School Shutdown...A Threat In Eating Disorders?
What are your feelings about the news that schools will not be returning for several months? Take a read of our founder's views on what the halt on structured education might mean in terms of the vulnerability of young people to eating disorders....
I need to share with you my deep concerns, in the hope that just a handful of you will read this post, take on board my angst, and play a small part in ensuring my fears come to nothing.
While I’m not a parent, and do not have that first-person perspective of what’s it’s like to be coming to terms with the fact you may now have another 10 weeks of your child not getting daily classroom interaction, I certainly do feel nervous about what an extended period of closed schools might be storing up.
Whatever your feelings and experiences in respect of the UK education system, there are clearly some evident benefits in terms of its contribution to a child’s life.
Those don’t rest simply with potential for academic attainment, but go much further, into social interaction, self awareness, decision making, friendship formation, time planning and accountability.
It’s these factors, and more, which play a significant part in an individual’s sense of purpose, and in so doing, their mental health and wellbeing.
In the weeks since lockdown, I’ve become increasingly worried about the ticking timebomb of young people’s mental health issues, and I’m seeing it play out daily, with referrals and enquiries about the descent into disordered eating among children whose world has turned upside down.
From the seven year old boy who is missing his friendship group so much he’s developed selective mutism and is playing out his distress by refusing to do anything more than pick at food, to a 12 year old girl now consumed by body obsession fuelled by hour after hour spent over-consuming social media and petrified that she’ll no longer be on course for the high-bar career she’s tasked herself with achieving.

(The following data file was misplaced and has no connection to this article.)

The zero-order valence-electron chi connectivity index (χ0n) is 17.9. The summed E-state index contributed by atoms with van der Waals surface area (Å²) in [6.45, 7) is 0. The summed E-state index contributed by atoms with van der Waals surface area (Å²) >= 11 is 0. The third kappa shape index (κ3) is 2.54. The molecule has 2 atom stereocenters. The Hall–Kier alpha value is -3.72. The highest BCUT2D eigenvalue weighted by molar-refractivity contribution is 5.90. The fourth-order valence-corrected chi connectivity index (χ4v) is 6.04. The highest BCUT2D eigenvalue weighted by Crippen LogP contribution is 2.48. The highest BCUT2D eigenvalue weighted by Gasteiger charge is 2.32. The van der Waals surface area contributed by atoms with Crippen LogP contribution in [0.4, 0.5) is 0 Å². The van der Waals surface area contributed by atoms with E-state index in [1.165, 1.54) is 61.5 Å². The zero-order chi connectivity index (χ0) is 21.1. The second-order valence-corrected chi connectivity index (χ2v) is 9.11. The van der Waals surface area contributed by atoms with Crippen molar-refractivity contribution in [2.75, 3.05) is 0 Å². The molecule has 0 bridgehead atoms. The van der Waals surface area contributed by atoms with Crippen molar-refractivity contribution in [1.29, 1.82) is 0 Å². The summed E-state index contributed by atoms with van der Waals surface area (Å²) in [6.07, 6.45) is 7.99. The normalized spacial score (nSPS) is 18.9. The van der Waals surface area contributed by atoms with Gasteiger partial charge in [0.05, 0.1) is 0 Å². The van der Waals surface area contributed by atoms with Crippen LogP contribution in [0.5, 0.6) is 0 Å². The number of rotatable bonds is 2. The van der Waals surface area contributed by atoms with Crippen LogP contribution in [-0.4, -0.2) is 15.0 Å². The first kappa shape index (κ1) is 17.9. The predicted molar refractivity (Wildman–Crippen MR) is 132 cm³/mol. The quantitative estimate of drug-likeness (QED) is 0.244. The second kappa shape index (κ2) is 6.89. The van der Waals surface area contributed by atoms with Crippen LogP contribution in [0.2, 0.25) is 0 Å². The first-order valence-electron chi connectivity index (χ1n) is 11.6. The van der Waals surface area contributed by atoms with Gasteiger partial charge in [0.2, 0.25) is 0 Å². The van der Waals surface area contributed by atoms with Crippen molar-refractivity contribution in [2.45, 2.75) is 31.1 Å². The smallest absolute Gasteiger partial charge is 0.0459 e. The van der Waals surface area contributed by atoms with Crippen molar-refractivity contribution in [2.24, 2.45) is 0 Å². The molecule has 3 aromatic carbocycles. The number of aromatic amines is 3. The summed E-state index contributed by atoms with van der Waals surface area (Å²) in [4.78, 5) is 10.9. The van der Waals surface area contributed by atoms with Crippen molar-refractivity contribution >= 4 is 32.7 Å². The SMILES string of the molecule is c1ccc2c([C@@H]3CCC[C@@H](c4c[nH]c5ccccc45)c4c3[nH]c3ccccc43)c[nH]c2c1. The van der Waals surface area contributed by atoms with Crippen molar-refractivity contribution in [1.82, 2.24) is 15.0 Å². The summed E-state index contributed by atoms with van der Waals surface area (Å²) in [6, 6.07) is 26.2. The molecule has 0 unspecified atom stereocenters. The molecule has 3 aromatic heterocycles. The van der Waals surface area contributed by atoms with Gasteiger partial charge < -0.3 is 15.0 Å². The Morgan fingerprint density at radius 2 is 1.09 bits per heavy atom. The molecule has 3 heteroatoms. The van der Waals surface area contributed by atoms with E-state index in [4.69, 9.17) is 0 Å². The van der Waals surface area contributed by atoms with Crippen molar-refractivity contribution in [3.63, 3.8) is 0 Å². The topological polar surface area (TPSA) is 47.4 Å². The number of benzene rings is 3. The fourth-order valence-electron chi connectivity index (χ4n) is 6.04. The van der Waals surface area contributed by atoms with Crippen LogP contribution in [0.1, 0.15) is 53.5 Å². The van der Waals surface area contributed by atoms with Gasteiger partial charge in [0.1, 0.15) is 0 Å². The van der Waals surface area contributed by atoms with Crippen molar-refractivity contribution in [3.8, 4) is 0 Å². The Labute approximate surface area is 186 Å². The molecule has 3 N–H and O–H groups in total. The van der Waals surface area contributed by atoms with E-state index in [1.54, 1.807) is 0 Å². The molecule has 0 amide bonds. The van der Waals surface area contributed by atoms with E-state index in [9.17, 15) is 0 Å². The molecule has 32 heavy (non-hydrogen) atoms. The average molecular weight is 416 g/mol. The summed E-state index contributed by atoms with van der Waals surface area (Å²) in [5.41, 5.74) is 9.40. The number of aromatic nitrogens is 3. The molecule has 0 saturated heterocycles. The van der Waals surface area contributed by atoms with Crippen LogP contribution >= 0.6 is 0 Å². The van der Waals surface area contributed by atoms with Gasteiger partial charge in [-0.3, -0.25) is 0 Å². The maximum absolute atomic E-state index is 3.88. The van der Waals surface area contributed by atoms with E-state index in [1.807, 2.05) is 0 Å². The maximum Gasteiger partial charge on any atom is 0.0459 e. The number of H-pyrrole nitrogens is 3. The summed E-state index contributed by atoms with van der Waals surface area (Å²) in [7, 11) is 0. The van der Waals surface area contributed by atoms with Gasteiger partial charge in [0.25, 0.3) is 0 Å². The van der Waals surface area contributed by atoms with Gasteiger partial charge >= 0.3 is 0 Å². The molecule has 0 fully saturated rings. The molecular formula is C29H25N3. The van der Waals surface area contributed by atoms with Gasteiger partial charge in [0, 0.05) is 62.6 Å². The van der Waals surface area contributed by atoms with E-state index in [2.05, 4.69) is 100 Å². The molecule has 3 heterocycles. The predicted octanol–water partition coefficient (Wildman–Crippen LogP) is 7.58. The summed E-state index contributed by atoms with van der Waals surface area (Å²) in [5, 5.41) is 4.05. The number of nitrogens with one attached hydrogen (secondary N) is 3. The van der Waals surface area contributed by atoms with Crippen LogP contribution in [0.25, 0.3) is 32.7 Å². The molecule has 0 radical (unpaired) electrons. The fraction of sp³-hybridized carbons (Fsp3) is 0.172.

That’s not to mention the many parents telling me about teenagers becoming neurotic about exercise and clean eating, or the university students overwhelmed by such unexpected study regimes, and becoming petrified at the thought their lives have been hindered by this disruption in our nation’s story.
I don’t for one minute outline this to suggest that I believe schools prevent mental health or eating disorder issues. That’s not the reality.
Indeed, I’ve developed our Schools Protocol – and begun delivering it pre lockdown with some fabulously forward-thinking schools – specifically to ensure that the education environment is better aware of spotting signs and supporting those who succumb to this deadly illness.
But, without school – and a really robust routine generally – there’s a lot of circumstantial evidence to suggest that young people begin to lose their sense of purpose and feel less validated.
This, combined with anxieties around a much discussed global virus, and a ceasing of ‘normal social activity’, becomes a hotch-potch of factors which seamlessly gives way to a desire for some ‘control’ amid the world’s craziness.
And ‘control’ is the key element often associated with eating disorders. It’s so often during a period of trauma, crisis, puberty, move away from home, relationship collapse, that the eating disorder finds its fertile ground.
I don’t outline my fears here because I’m suggesting that parents at home are any less able to spot an eating disorder manifesting, or to help a child find assistance, but just to remind any of you kind enough to read this post, that early intervention is absolutely vital with an eating disorder, and that the next 10 weeks may well prove to be even more troubling.
- Jun 2020